Epictetus of Greece

“These reasonings are unconnected: “I am richer than you, therefore I am better”; “I am more eloquent than you, therefore I am better.” The connection is rather this: “I am richer than you, therefore my property is greater than yours;” “I am more eloquent than you, therefore my style is better than yours.” But you, after all, are neither property nor style.” –Epictetus

Epictetus, A Greek Philosopher who lived during the 1st and 2nd centuries CE.

This quote is quite the opposite of the PEOPLE who currently are in charge of the most powerful civilization the world has ever known.   Odd isn’t it.  How long can the “most developed civilization” remain so with “followers” striving to be so lowly?

“Epictetus’ chief concerns are with integrity, self-management, and personal freedom . . .”

Learn more about Epictetus, a SLAVE who rose to Philosopher, at Stanford Encyclopedia, here.

From GettingStronger.org – Stoicism

Philosophy is often thought of as a type of speculative thought or dry academic analysis that has little to do with the challenges of real life.  But this was not the case in ancient Greece and Rome; nor, for that matter the Far East. Stoicism in the West, like Buddhism in the East, was a philosophy that sought not only to explain the nature of the physical world and our knowledge of it; but also to provide guidance on how to live the best life, and how to confront the challenges we all face in living. Much of the role that philosophy used to play in helping guide our actions was increasingly ceded to religion, and more recently to secular substitutes for religion. Stoicism was one of several “schools” of philosophy that played a guiding role in the lives of Greeks and Romans, from the illustrious to the ordinary. . . .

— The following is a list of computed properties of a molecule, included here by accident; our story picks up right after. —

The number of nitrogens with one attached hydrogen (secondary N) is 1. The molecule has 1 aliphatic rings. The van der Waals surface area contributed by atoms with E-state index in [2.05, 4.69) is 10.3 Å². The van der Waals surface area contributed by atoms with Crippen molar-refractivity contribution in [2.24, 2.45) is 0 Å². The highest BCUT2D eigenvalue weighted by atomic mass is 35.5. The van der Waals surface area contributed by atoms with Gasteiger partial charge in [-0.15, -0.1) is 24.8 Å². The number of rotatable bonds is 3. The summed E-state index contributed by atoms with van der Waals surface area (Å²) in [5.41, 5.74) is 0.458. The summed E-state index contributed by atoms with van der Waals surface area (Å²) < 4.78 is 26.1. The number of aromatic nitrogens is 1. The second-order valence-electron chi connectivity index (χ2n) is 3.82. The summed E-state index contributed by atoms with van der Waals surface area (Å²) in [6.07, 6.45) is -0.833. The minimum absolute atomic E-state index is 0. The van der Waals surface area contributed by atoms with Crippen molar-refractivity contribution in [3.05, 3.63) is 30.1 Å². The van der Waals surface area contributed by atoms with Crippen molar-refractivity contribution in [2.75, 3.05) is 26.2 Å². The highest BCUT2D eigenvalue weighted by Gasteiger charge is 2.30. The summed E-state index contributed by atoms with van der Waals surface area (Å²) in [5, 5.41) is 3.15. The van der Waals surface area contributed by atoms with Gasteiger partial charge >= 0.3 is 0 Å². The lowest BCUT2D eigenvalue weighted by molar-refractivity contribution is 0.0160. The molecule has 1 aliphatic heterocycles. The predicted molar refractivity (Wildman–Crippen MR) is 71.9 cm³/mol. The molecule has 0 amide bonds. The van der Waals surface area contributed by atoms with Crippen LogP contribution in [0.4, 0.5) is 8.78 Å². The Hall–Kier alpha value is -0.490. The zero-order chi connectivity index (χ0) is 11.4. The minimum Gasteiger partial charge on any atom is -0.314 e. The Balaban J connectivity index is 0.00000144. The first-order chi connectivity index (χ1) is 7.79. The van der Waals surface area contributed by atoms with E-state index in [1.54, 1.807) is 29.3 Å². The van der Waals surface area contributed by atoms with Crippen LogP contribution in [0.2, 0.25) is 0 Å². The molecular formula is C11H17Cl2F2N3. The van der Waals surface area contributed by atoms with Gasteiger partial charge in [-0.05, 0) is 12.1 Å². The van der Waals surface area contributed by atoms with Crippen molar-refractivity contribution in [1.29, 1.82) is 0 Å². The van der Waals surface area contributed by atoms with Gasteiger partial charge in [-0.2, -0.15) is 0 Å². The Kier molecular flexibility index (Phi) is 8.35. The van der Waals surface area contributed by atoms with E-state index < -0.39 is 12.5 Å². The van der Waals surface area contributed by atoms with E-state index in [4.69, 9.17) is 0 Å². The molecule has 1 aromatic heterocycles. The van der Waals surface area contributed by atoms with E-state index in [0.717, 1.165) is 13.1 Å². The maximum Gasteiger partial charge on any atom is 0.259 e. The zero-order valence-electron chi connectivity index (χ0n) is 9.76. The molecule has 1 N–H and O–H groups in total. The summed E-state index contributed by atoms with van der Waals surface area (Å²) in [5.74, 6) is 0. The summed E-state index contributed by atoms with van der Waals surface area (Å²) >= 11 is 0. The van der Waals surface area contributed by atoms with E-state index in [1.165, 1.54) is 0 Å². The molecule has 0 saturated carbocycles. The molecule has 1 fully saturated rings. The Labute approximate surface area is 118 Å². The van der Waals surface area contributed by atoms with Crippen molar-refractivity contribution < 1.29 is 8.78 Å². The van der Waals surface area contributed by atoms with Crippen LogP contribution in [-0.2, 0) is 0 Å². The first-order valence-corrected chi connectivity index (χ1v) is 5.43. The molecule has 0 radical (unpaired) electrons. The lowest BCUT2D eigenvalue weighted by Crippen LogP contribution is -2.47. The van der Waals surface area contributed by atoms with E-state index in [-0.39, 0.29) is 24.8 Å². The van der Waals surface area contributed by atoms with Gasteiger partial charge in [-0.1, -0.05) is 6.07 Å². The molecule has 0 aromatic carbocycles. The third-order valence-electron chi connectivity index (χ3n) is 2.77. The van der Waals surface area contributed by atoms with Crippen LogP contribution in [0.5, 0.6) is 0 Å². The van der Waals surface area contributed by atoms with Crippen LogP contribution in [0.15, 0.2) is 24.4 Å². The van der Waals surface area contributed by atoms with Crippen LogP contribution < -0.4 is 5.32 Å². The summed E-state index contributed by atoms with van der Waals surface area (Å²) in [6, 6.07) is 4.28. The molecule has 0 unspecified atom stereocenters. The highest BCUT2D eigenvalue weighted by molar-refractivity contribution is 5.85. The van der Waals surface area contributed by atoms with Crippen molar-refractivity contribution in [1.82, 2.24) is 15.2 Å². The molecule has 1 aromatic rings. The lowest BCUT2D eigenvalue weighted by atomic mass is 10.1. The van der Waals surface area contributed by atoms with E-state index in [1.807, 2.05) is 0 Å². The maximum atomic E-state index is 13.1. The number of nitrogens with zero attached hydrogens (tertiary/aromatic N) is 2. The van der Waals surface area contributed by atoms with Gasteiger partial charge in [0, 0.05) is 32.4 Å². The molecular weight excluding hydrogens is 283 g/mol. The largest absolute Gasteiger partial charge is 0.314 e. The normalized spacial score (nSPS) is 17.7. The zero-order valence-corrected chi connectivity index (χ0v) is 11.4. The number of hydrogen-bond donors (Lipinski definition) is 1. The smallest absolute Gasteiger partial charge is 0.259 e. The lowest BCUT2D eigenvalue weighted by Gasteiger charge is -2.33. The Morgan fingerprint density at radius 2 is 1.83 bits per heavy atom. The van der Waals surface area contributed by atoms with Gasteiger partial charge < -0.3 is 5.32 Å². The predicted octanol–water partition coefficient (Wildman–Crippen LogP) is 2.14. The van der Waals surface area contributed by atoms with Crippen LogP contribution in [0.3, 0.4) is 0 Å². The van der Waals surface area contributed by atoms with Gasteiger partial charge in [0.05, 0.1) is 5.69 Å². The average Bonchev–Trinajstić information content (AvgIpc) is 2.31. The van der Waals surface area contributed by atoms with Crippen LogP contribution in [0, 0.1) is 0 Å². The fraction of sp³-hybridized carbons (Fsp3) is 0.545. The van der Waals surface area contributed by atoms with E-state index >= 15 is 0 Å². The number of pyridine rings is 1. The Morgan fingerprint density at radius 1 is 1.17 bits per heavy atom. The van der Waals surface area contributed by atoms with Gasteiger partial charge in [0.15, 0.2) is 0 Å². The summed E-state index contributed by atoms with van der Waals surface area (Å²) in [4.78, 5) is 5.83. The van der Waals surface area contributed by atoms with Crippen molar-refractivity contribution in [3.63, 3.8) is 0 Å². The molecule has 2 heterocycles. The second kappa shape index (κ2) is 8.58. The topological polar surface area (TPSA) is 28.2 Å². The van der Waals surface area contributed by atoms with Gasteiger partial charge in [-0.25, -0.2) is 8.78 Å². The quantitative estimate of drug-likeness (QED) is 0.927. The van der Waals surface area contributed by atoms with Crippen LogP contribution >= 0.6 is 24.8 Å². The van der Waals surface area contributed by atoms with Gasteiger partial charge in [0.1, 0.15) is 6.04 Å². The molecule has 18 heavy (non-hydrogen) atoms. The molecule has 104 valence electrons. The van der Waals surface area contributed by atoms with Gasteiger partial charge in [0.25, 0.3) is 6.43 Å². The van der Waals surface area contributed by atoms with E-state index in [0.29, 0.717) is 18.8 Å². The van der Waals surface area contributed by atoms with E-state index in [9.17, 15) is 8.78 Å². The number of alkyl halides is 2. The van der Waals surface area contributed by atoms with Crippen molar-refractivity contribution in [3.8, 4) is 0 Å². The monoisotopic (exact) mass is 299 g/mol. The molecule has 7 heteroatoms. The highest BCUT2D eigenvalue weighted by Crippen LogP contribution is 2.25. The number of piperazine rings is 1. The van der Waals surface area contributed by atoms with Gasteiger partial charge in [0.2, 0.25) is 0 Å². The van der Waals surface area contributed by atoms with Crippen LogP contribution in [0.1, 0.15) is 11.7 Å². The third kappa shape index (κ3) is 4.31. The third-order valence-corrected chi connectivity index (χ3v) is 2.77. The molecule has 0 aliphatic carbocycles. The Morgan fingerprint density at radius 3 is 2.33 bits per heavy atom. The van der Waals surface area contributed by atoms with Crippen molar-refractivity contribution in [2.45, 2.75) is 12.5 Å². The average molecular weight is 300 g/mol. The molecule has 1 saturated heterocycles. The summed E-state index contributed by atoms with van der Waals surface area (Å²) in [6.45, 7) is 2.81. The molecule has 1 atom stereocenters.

Explore, learn, live.  I am truly amazed at how much America’s “education” system purposely casts aside.

What if?  Our “people” were concerned with TRUTH and Learning, instead of Political Correctness and “feeling good”…


2 thoughts on “Epictetus of Greece

  1. Was Epictetus related to Epicurus? I’m very fond of those Epicureans (they always dine in the buff when you least suspect it! )Wouldn’t that make them stoic? Or are they just enjoyng moderate pleasure?

  2. “I am truly amazed at how much America’s “education” system purposely casts aside.”

    I am in my 7th decade of life, and can honestly say that the only times I was ever exposed to classical thinking was in HS Latin classes and college philosophy/ethics back in the early ’60s, with the exception of my trying to find time as an adult to read classics. It just doesn’t happen in government run schools, nor in parochial schools that have to function under state laws and approved textbooks.

    The voucher system in my state is even making the parochial school lunchroom comply. Wonder if these schools will also have to give up what little philosophical edge they have over the state run schools.

    Time to get yourselves on the local school boards, or at least attend the meetings and keep abreast of happenings. Also, in some states, a township/town, etc lay citizen can become a member of the book adoption committees.
    Go for it people.

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